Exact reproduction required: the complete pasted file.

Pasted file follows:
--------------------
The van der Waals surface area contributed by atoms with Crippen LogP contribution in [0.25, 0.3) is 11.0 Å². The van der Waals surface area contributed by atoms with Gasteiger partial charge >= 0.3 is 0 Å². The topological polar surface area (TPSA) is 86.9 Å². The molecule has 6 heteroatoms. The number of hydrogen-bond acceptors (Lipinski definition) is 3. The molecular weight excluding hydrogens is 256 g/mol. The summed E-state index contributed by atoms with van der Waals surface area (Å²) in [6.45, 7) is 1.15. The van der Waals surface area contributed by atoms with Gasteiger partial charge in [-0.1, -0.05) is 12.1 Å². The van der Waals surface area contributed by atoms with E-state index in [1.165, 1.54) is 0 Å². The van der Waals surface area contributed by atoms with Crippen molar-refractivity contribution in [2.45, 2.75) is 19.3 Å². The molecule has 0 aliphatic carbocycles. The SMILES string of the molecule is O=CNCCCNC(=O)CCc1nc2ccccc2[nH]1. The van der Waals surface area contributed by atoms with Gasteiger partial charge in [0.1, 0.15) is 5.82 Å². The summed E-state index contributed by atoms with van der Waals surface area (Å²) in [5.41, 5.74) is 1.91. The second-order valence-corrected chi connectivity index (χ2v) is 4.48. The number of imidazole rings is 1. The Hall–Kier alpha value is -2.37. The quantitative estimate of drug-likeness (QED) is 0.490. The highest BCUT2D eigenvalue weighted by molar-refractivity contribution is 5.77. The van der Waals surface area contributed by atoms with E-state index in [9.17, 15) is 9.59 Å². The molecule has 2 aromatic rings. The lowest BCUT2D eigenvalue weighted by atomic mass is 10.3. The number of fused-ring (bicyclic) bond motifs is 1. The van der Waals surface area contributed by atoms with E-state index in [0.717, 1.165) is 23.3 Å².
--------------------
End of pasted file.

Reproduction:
The van der Waals surface area contributed by atoms with Crippen LogP contribution in [0.25, 0.3) is 11.0 Å². The van der Waals surface area contributed by atoms with Gasteiger partial charge >= 0.3 is 0 Å². The topological polar surface area (TPSA) is 86.9 Å². The molecule has 6 heteroatoms. The number of hydrogen-bond acceptors (Lipinski definition) is 3. The molecular weight excluding hydrogens is 256 g/mol. The summed E-state index contributed by atoms with van der Waals surface area (Å²) in [6.45, 7) is 1.15. The van der Waals surface area contributed by atoms with Gasteiger partial charge in [-0.1, -0.05) is 12.1 Å². The van der Waals surface area contributed by atoms with E-state index in [1.165, 1.54) is 0 Å². The van der Waals surface area contributed by atoms with Crippen molar-refractivity contribution in [2.45, 2.75) is 19.3 Å². The molecule has 0 aliphatic carbocycles. The SMILES string of the molecule is O=CNCCCNC(=O)CCc1nc2ccccc2[nH]1. The van der Waals surface area contributed by atoms with Gasteiger partial charge in [0.1, 0.15) is 5.82 Å². The summed E-state index contributed by atoms with van der Waals surface area (Å²) in [5.41, 5.74) is 1.91. The second-order valence-corrected chi connectivity index (χ2v) is 4.48. The number of imidazole rings is 1. The Hall–Kier alpha value is -2.37. The quantitative estimate of drug-likeness (QED) is 0.490. The highest BCUT2D eigenvalue weighted by molar-refractivity contribution is 5.77. The van der Waals surface area contributed by atoms with E-state index in [9.17, 15) is 9.59 Å². The molecule has 2 aromatic rings. The lowest BCUT2D eigenvalue weighted by atomic mass is 10.3. The number of fused-ring (bicyclic) bond motifs is 1. The van der Waals surface area contributed by atoms with E-state index in [0.717, 1.165) is 23.3 Å².